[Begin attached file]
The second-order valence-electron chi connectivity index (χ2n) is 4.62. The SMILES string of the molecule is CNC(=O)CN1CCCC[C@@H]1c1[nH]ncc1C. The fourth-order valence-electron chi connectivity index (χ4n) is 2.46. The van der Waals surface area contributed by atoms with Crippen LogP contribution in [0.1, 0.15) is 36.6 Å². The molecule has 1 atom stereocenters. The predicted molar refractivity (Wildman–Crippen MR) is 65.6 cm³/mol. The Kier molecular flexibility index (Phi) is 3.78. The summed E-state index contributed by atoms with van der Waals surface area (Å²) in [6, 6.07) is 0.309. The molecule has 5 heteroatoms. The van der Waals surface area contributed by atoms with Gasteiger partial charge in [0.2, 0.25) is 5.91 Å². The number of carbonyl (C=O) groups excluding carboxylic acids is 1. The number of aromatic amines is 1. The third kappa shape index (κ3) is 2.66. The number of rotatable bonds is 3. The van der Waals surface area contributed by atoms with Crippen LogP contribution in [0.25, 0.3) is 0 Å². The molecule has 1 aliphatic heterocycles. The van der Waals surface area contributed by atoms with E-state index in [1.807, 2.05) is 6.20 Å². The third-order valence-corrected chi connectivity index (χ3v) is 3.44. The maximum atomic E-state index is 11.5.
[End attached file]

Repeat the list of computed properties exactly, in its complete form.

The second-order valence-electron chi connectivity index (χ2n) is 4.62. The SMILES string of the molecule is CNC(=O)CN1CCCC[C@@H]1c1[nH]ncc1C. The fourth-order valence-electron chi connectivity index (χ4n) is 2.46. The van der Waals surface area contributed by atoms with Crippen LogP contribution in [0.1, 0.15) is 36.6 Å². The molecule has 1 atom stereocenters. The predicted molar refractivity (Wildman–Crippen MR) is 65.6 cm³/mol. The Kier molecular flexibility index (Phi) is 3.78. The summed E-state index contributed by atoms with van der Waals surface area (Å²) in [6, 6.07) is 0.309. The molecule has 5 heteroatoms. The van der Waals surface area contributed by atoms with Gasteiger partial charge in [0.2, 0.25) is 5.91 Å². The number of carbonyl (C=O) groups excluding carboxylic acids is 1. The number of aromatic amines is 1. The third kappa shape index (κ3) is 2.66. The number of rotatable bonds is 3. The van der Waals surface area contributed by atoms with Crippen LogP contribution in [0.25, 0.3) is 0 Å². The molecule has 1 aliphatic heterocycles. The van der Waals surface area contributed by atoms with E-state index in [1.807, 2.05) is 6.20 Å². The third-order valence-corrected chi connectivity index (χ3v) is 3.44. The maximum atomic E-state index is 11.5.